Seven months after a Federal Trade Commission report blasted the movie, video-game and music industries for marketing adult-rated violent content to children, the FTC this week unveils an update to the report that threatens to quickly rekindle the congressional firestorm.
One person familiar with the new report's details said the update wouldn't be as extensive as the September report, but would track the effect of changes made by the entertainment industry after the initial report. However, it couldn't be determined whether the new report will conclude if those changes have been sufficient.
There are indications, however, that some legislators feel the industries aren't moving fast enough. An aide to U.S. Sen. Joe Lieberman, D-Conn., said the ex-Democratic vice presidential candidate is likely to join Sen. Herb Kohl, D-Wis., and perhaps others in introducing legislation this week that will give the FTC legal authority to act against marketers who rate a product for one audience, then market it to another.
"Our impression is that the movie industry has made some strides forward, but still has some problems and no enforcement mechanism," said Dan Gerstein, the Lieberman aide.
The FTC's September report, which was requested by President Clinton, accused the industries of "pervasive" and "aggressive" marketing of violent products to children. The language quickly reverberated through the presidential campaign as well as through Congress in several contentious Senate hearings.
The report, based in part on an examination of marketing documents, said that although movie marketers were rating violent movies as best-suited for older teens, they had ignored those ratings and used focus groups, advertising and media buying to target the films toward younger viewers. The report also accused video-game marketers of advertising violent games for mature audiences in publications whose biggest readership was under 17, and claimed music marketers failed to do enough to enforce content warnings.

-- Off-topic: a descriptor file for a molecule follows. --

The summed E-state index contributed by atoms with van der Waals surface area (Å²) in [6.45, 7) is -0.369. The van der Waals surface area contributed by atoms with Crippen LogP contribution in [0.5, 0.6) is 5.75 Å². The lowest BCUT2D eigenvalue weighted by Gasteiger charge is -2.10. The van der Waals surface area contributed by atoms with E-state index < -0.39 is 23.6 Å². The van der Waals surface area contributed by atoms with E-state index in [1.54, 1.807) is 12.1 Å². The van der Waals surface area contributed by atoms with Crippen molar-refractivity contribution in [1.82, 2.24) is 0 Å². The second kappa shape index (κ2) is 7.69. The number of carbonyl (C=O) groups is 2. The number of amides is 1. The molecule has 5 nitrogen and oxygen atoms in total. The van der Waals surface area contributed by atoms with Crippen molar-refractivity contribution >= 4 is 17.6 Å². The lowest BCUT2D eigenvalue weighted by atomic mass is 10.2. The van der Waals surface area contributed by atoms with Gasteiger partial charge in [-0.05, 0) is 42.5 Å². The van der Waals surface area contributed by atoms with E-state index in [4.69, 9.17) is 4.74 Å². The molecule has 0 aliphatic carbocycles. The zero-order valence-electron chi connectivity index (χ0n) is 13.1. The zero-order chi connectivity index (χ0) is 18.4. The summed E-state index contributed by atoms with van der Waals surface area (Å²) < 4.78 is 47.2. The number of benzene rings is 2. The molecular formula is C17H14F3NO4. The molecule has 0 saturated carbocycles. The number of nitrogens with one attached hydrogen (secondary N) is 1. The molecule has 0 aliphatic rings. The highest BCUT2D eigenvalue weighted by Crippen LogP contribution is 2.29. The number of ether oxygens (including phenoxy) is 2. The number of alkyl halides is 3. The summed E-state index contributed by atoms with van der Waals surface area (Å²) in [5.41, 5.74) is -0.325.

The FTC's fix for some of the problems -- limiting advertising of violent content to publications and TV shows for which 65% or more of the audience is over the appropriate age -- drew criticism from ad groups and some of the industries. They said the majority of viewers were adults in almost all the media vehicles the FTC criticized.
The industries contented that their ratings systems were intended only as guides, and that much of their marketing was legal because parents retained the right to make the choices for their children. This infuriated senators, especially after movie-studio heads initially declined to testify at a hearing of the Commerce Committee headed by Sen. John McCain, R-Ariz.
Eventually studio executives did come to testify and several announced their studios would take steps beyond those announced by Hollywood. By then, angry senators had asked FTC Chairman Bob Pitofsky to determine if the agency had legal authority to act and to do two follow-up reports, the one coming this week and another in September.
In a November letter to Senators, Mr. Pitofsky said he didn't believe the FTC had authority to act. He warned senators against trying to enforce the industry ratings systems through the FTC, saying that enforcement could be on dubious constitutional grounds, and self-defeating by prompting industries to simply weaken their codes.
"Even if the commission could overcome the considerable difficulties it would face in proving cases, there are also questions about whether such actions would advance the goal of providing increased protection to children," he wrote.
Officials of groups representing the three industries last week said they were hopeful the report would demonstrate the progress each industry has made.
"There is going to be some din, and I think we will be part of the mix," said Doug Lowenstein, president of the Interactive Digital Software Association. "I don't think we can escape, but hopefully we [video-game makers] will be recognized for what we have done."
Ira Teinowitz, Advertising Age. April 23, 2001
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